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Thread: Browning 1886

  1. #1

    Browning 1886

    I acquired a new-in-box Browning Model 1886 rifle last year and have finally got it out and tried to do some load development. Started with a "1886" level load using 350gr cast bullets and smokeless. With the crescent buttplate that load was a bit too stout and leaded the barrel within 10 rounds. Tried reducing the load to BP levels still using smokeless but the leading persists. The bullets are cast 20:1 so I'm beginning to think this is a jacketed bullet onlygun. The Marlins I had in the past all shot lead well and I have not had a problem with these particular bullets in either my C. Sharps M1874s in 45-110 or 45-90.

    SS

  2. #2
    The Winchester factory 300 grain HP bullets at 1875 ft/sec is all you need to copy. This is an accurate velocity, modest recoil, and lots of killing power.
    Try the Hornady 300-gr XTP with 49.0 gr of IMR 4064 or IMR 4895 to be in the 1875 fps range.

  3. #3
    The old carbine load with a 300gr bullet only reached about 1,600 fps while the 405gr rifle load ran at about 1,400. Although safe I am sure, the modern Winchester load still is above original BP loadings. The 1886 is for plinking, for killing I use a 50-70, bullets are large enough they don't have to expand...

    SS

  4. #4
    Those loads I gave will give that speed out of a 22-inch barrel Marlin 1895, and more from an 1886 rifle or an 1885 Single Shot. I have shot them through my friend's original 1886 Winchester. Very accurate, and potent on deer, boar and black bear.

    The Winchester ( or Browning M-71) is basically the 1886 action, for the potent .348 Winchester.
    So, too, is the 1892 a scaled down 1886 for revolver cartridges, very slick.

  5. #5
    Your problem is bullet fit and not the rifle or rifling.. Bullets that do not fit the throat will lead the bore.

    May I suggest you mosey on over the Cast Boolits forums and do some reading and learn how to load for your rifle with cast bullets.

  6. #6
    Lead bullets are especially sensitive to being sized to match the bore of the rifle. A difference of just a few thousandths of an inch in diameter can make a huge difference in accuracy. At 1,800 fps, too, the bullet needs a gas check. So get a Lee Sizing Die and collets and experiment with some proven 1,800 fps loads.

    I was trying to find a long article on testing different bullets and sizing, but until I do, look at this discussion
    Marlin 45-70 - What bullet diameter??

  7. #7
    Quote Originally Posted by Southern View Post
    Lead bullets are especially sensitive to being sized to match the bore of the rifle. A difference of just a few thousandths of an inch in diameter can make a huge difference in accuracy. At 1,800 fps, too, the bullet needs a gas check. So get a Lee Sizing Die and collets and experiment with some proven 1,800 fps loads.

    I was trying to find a long article on testing different bullets and sizing, but until I do, look at this discussion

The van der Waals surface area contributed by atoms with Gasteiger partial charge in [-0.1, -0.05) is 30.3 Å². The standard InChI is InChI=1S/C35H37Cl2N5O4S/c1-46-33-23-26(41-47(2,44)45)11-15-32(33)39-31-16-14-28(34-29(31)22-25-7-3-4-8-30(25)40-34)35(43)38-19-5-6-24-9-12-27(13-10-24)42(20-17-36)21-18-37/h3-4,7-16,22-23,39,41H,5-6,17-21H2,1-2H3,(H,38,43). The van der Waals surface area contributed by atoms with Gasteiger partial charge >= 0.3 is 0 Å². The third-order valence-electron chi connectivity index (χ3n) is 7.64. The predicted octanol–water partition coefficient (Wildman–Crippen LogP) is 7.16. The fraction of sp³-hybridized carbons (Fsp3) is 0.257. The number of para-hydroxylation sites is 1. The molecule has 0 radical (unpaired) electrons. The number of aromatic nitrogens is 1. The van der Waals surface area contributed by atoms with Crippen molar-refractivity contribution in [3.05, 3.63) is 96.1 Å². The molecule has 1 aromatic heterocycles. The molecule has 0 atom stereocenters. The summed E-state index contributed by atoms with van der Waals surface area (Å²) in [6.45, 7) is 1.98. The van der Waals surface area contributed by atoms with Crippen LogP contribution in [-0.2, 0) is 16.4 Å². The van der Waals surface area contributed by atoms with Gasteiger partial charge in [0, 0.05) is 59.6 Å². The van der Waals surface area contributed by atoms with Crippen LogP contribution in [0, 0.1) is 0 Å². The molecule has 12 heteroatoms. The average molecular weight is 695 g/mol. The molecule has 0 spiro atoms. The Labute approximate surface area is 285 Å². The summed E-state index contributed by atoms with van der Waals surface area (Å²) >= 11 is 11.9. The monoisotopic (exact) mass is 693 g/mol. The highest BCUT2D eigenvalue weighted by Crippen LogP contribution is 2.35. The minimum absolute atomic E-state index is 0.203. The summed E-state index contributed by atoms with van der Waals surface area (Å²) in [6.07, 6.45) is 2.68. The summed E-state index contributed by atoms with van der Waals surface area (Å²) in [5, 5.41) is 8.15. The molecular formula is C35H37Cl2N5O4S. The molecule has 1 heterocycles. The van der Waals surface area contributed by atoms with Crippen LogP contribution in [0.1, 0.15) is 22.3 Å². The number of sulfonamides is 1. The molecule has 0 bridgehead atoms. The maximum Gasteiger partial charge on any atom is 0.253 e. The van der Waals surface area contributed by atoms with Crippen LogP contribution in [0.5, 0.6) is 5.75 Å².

Marlin 45-70 - What bullet diameter??
    "At 1,800 fps, too, the bullet needs a gas check "Ahhhh if you go and read and maybe even learn for the site and forums that I suggested oyou will find out that this in in fact not true.

  8. #8
    I have been shooting cast bullets out of old single-shots for more than 20 years. I slugged the barrel of this rifle and it is a true 0.458. In my other cast bullet shooting .45's they too have 0.458/9 barrels and shoot 0.459 diameter bullets well. The leading does not start in the leade so I cannot believe the throat is causing any problems., more likely a rough barrel overall.

    My goal is not to turn a 45-70 into a 458, it is to duplicate original ballistics and performance. One can certainly be hot-rodded but if that is the intent I would recommend someone go to the 450 Marlin.

  9. #9
    Brithunter,
    I has been my experience, shooting lead bullets ( and linotype and wheel weight material ) in the .38 Special, .357 Mag, .303, 30-06, 7x57, and .444 Marlin, that adding a gas check beyond 1700 FPS is good practice for me.

    The main point of my post is about slugging the barrel and trying some properly sized bullets to improve accuracy.

  10. #10
    Quote Originally Posted by MARCBO View Post
    I have been shooting cast bullets out of old single-shots for more than 20 years. I slugged the barrel of this rifle and it is a true 0.458. In my other cast bullet shooting .45's they too have 0.458/9 barrels and shoot 0.459 diameter bullets well. The leading does not start in the leade so I cannot believe the throat is causing any problems., more likely a rough barrel overall.

    My goal is not to turn a 45-70 into a 458, it is to duplicate original ballistics and performance. One can certainly be hot-rodded but if that is the intent I would recommend someone go to the 450 Marlin.
    Were you trying to duplicate the velocity or pressure of the "black powder" loads?~Muir

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